Degeneracy has never looked as sorrowful as James McAvoy, screaming, crying and berating his way through a comfortably unnerving hour and a half, adapting the words of Irvine Welsh with director Jon S. Baird. Filth is just that. Utter smut. It is vile and depraved in ways only Welsh could conjure. Trainspotting might be a delve into the heroin scene, but it is the acceptance of decadence there that makes it less shocking. When the long arm of the law is dabbling in the crimes that they are meant to crack down on, all under the guise of catchy and obnoxious taglines, the same rules mentality and the care-free attitude of a proud Scotsman hating his fellow man, it becomes a melting point of vagrancy and a sincere turn of how forgiving an audience can be.
Because for all the double-crossing, drug use and denial Bruce Robertson (McAvoy) fires at himself, there is a layer of humanity in there too. Deep down, buried underneath this built-up disdain for the world around him, triggered by the personal shortcomings of the man himself, is a desire to move on and up. It is nearly impossible to consider any form of goodness rolling out of Robertson until the latter stages of the film when the breakdown is in full effect, the manipulation of the first act comes crashing in on itself in such a satisfying, chilling way. But linking that all together are moments of imaginative fervour that experiment with what is and is not acceptable for the long arm of the law to think up. It’s a film that hopes its audience play the game, the same rules apply to them as they do to Robertson, who makes for the best offering of the unreliable narrator trope to date. It feeds into the book, and Welsh feeds that right back into this adaptation.
There is an underlying tone of aggressive irony throughout Filth and the “no place like home” mentality that Robertson inflicts on those around him. He could think of nowhere better to be than his home country, but even then that is the place where misery lies. That’s the best part of Filth, it is a demonstration of those stuck without a choice and making it up as they go along. A love for the city they were born in because they have nowhere else to think, and have no reason to venture out or engage. Even if Robertson did in the book with his background in Australian policing, it is brought up in Filth more as a need to escape with weekend getaways to Amsterdam, never quite flying the nest that beats and bruises him. That much is shown monumentally well by McAvoy’s leading performance and the breaks from reality that show a shattered mental state.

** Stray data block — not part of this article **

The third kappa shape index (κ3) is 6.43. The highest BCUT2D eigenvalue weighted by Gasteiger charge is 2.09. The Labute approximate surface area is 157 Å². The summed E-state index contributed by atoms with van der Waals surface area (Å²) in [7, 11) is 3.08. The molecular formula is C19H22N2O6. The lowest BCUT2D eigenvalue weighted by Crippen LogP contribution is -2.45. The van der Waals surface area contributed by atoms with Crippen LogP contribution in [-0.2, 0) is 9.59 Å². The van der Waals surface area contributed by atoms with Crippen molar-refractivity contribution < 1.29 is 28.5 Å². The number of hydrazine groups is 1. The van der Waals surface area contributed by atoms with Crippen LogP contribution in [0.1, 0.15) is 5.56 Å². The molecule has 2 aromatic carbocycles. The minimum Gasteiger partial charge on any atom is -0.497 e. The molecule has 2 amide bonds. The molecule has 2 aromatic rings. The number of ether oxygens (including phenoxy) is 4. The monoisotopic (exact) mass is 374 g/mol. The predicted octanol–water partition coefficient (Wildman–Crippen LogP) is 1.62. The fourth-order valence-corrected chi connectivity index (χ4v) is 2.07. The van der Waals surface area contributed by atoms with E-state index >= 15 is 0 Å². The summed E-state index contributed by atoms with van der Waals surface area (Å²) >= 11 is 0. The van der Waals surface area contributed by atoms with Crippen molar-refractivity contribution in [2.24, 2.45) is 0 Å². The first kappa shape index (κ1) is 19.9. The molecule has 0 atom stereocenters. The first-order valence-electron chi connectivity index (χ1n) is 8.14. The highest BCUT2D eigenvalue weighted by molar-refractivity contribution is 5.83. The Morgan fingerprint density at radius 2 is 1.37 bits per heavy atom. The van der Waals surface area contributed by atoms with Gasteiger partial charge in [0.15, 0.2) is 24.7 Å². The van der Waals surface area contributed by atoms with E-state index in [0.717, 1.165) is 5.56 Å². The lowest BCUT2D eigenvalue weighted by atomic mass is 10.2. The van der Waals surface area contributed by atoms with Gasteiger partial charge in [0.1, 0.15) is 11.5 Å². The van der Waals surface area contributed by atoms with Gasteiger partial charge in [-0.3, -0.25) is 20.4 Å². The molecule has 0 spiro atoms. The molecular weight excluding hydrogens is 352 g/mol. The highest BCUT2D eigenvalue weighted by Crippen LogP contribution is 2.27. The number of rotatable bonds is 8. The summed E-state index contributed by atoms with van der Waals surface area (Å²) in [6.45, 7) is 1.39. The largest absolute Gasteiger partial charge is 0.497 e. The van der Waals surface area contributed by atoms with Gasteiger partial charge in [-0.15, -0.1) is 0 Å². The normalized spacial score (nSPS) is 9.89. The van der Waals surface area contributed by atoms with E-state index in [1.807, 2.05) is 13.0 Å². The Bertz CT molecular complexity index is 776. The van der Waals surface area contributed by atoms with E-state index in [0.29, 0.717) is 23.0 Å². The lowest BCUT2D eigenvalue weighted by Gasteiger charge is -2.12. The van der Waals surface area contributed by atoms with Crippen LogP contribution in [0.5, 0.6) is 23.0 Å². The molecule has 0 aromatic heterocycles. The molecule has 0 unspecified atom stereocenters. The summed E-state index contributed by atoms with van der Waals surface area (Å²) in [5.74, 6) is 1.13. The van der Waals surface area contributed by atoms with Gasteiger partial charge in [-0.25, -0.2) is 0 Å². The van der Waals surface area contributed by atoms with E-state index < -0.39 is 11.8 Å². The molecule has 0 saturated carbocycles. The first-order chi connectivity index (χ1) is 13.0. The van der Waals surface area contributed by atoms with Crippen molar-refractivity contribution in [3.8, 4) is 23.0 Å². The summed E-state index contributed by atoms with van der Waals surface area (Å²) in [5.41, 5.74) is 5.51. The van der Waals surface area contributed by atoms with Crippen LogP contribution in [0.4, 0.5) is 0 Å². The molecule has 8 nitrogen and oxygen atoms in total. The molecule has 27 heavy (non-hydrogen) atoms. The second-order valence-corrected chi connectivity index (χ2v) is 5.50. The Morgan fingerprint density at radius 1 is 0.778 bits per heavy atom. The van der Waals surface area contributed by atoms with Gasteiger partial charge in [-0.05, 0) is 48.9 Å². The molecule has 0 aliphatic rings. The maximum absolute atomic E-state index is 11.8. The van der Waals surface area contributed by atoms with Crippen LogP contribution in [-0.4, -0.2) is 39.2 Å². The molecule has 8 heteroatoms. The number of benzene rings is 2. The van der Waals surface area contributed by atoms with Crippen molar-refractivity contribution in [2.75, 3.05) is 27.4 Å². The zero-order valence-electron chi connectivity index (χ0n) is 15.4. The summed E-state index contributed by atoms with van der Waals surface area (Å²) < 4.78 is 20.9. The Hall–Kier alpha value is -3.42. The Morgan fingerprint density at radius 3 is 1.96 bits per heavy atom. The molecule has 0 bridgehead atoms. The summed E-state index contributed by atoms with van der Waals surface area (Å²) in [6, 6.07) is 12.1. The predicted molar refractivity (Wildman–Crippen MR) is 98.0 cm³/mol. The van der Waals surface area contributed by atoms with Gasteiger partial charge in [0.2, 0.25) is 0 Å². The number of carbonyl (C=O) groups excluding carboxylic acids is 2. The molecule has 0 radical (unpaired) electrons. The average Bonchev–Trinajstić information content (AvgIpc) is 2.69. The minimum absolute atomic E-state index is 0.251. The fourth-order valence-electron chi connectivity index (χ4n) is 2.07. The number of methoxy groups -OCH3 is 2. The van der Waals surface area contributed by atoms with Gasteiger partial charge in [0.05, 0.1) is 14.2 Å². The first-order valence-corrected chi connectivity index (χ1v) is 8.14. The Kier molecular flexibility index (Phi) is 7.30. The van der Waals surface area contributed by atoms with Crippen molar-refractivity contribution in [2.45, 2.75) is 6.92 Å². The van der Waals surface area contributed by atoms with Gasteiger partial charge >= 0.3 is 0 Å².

A Christmas film not quite for the whole family, but an opportune time to show just what happens when a man defects from his and fails to keep his demons at bay. Straightforward, or at least it is when compared to the book. Filth is a rare beast, a perfect book that spawned a perfect adaptation. Baird knows what to cut, why to do so and how it’ll affect the later unravelling. McAvoy can stand on his own as a great lead, someone who can twist the knife and pat the back of the supporting performers, expertly handled by Eddie Marsan, Imogen Poots and Jamie Bell in particular. A fine role for everyone involved, and the late John Sessions is an impressive addition to an already stacked cast of familiar faces cutting into each other with belligerent swears and an animosity that screams of stereotypical Scotland.